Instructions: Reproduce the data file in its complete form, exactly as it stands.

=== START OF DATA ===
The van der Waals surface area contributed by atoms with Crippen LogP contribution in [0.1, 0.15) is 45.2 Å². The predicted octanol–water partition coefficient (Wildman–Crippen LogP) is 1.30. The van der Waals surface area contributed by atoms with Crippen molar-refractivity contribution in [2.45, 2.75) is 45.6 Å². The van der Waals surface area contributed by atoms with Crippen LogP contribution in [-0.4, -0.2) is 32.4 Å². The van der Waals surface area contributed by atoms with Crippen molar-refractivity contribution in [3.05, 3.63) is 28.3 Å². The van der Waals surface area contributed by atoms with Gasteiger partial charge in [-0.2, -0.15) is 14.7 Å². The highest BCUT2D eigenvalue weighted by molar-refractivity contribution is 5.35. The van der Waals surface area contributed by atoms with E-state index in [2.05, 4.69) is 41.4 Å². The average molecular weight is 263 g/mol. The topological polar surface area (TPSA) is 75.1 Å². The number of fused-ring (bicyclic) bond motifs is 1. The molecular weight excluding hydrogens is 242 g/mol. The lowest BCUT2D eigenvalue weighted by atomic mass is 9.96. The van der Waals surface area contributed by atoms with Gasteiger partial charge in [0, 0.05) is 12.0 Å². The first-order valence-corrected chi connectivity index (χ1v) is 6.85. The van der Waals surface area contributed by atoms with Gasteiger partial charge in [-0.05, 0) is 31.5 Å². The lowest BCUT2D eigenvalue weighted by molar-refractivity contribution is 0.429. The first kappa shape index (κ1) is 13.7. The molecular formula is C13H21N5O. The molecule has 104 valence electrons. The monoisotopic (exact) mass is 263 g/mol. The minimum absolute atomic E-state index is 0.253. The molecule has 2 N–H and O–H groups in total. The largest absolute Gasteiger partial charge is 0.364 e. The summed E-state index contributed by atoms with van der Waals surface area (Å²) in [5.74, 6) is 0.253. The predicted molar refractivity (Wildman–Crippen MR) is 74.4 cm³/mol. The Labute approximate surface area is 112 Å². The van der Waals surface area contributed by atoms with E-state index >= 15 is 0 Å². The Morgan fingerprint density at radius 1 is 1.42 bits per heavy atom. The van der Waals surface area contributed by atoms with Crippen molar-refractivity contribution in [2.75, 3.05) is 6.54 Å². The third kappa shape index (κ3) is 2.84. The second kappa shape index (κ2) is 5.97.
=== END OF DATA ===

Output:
The van der Waals surface area contributed by atoms with Crippen LogP contribution in [0.1, 0.15) is 45.2 Å². The predicted octanol–water partition coefficient (Wildman–Crippen LogP) is 1.30. The van der Waals surface area contributed by atoms with Crippen molar-refractivity contribution in [2.45, 2.75) is 45.6 Å². The van der Waals surface area contributed by atoms with Crippen LogP contribution in [-0.4, -0.2) is 32.4 Å². The van der Waals surface area contributed by atoms with Crippen molar-refractivity contribution in [3.05, 3.63) is 28.3 Å². The van der Waals surface area contributed by atoms with Gasteiger partial charge in [-0.2, -0.15) is 14.7 Å². The highest BCUT2D eigenvalue weighted by molar-refractivity contribution is 5.35. The van der Waals surface area contributed by atoms with E-state index in [2.05, 4.69) is 41.4 Å². The average molecular weight is 263 g/mol. The topological polar surface area (TPSA) is 75.1 Å². The number of fused-ring (bicyclic) bond motifs is 1. The molecular weight excluding hydrogens is 242 g/mol. The lowest BCUT2D eigenvalue weighted by atomic mass is 9.96. The van der Waals surface area contributed by atoms with Gasteiger partial charge in [0, 0.05) is 12.0 Å². The first-order valence-corrected chi connectivity index (χ1v) is 6.85. The van der Waals surface area contributed by atoms with Gasteiger partial charge in [-0.05, 0) is 31.5 Å². The lowest BCUT2D eigenvalue weighted by molar-refractivity contribution is 0.429. The first kappa shape index (κ1) is 13.7. The molecular formula is C13H21N5O. The molecule has 104 valence electrons. The monoisotopic (exact) mass is 263 g/mol. The minimum absolute atomic E-state index is 0.253. The molecule has 2 N–H and O–H groups in total. The largest absolute Gasteiger partial charge is 0.364 e. The summed E-state index contributed by atoms with van der Waals surface area (Å²) in [5.74, 6) is 0.253. The predicted molar refractivity (Wildman–Crippen MR) is 74.4 cm³/mol. The Labute approximate surface area is 112 Å². The van der Waals surface area contributed by atoms with E-state index >= 15 is 0 Å². The Morgan fingerprint density at radius 1 is 1.42 bits per heavy atom. The van der Waals surface area contributed by atoms with Crippen molar-refractivity contribution in [2.75, 3.05) is 6.54 Å². The third kappa shape index (κ3) is 2.84. The second kappa shape index (κ2) is 5.97.